Arctic Monkeys @ the Malkin Bowl, 9/20/09

Arctic Monkeys
No matter what they do, Arctic Monkeys are probably doomed to be remembered for their first album and nothing else. Not to suggest that Humbug, the group’s latest, is bad—it isn’t. But it and its predecessor, 2007′s Favourite Worst Nightmare, lack the punkish fury and biting lyrical wit that made Whatever People Say I Am, That’s What I’m Not the fastest-selling debut in British history (at the time—that record has since been beaten by Leona Lewis‘s Spirit).

During their Sunday evening show at Stanley Park’s Malkin Bowl, Arctic Monkeys seemed eager to escape being pigeonholed as one-album wonders. They only played three tracks off their debut—”Still Take You Home,” “I Bet You Look Good on the Dancefloor” and “The View from the Afternoon”—which was a shame, since they were the best three songs of the night, both in terms of performance and audience response. The band cut loose during these songs, firing off riffs and thundering fills that whipped up the crowd into a moshing, crowd-surfing frenzy.

The majority of the set was made up of material from the past two albums, plus the occasional B-side and cover (they played a version of “Red Right Hand” that sounded a lot closer to typical Monkeys than it did the Nick Cave original). The band had a fifth member in tow, who provided keyboards and guitar. This allowed the band to recreate Humbug‘s lush arrangements, and also offered frontman Alex Turner the opportunity to set aside his guitar for a few songs. Unfortunately, he looked uncomfortable without an instrument strapped to his chest, and wandered around awkwardly during a take on “Pretty Visitors.”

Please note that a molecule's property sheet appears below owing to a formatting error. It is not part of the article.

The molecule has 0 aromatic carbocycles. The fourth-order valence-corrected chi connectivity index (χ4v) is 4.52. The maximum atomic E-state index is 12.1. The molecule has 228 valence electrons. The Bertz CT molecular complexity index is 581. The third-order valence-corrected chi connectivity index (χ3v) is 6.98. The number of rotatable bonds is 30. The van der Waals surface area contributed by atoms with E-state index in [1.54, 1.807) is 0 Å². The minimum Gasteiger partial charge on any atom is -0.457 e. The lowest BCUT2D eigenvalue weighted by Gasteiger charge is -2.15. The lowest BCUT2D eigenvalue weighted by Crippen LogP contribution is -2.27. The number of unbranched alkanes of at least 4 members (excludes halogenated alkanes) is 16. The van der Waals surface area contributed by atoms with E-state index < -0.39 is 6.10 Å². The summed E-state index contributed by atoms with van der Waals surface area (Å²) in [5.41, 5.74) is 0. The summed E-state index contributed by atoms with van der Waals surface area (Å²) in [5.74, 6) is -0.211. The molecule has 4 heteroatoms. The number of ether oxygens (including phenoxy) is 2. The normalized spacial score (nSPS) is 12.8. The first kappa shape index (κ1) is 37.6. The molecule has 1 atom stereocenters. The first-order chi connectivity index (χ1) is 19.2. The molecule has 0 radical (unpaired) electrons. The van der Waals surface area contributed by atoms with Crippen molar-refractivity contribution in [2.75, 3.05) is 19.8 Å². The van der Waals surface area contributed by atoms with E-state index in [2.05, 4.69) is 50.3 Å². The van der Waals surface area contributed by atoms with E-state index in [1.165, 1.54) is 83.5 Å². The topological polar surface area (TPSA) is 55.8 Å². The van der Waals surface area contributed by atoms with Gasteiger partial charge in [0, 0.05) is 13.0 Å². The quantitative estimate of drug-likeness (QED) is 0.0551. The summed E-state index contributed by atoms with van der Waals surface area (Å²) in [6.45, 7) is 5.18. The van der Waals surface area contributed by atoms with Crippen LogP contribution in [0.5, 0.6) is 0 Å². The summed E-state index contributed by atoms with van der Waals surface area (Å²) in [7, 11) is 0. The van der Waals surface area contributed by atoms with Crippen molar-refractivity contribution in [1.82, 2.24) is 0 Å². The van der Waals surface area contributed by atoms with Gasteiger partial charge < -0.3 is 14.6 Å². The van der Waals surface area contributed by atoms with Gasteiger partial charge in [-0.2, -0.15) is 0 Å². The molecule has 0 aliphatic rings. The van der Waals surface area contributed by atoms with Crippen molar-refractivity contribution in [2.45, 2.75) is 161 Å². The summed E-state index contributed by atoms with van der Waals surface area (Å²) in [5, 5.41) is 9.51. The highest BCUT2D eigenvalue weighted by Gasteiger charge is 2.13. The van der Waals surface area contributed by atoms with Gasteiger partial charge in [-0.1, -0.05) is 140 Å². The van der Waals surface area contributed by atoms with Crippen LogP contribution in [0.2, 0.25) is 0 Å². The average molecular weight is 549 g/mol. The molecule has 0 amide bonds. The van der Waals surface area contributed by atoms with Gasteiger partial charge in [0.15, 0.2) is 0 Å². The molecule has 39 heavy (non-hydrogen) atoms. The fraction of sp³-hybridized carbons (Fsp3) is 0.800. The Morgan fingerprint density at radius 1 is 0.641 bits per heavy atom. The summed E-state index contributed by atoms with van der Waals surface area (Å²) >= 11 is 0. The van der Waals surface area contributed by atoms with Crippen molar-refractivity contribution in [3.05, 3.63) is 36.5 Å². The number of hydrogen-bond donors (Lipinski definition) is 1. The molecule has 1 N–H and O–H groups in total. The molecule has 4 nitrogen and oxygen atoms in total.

The newer songs seemed a little lifeless compared to the early cuts, and despite the impressive instrumentation—guitarist Jamie Cook used different effects pedals on seemingly every tune—they mostly just highlighted how much better Arctic Monkeys are when they keep it simple. The set ended with the slow-building, organ-drenched “505.” It was a strong finale, but I couldn’t help but wish they would have played “When the Sun Goes Down” or “A Certain Romance” instead.
 
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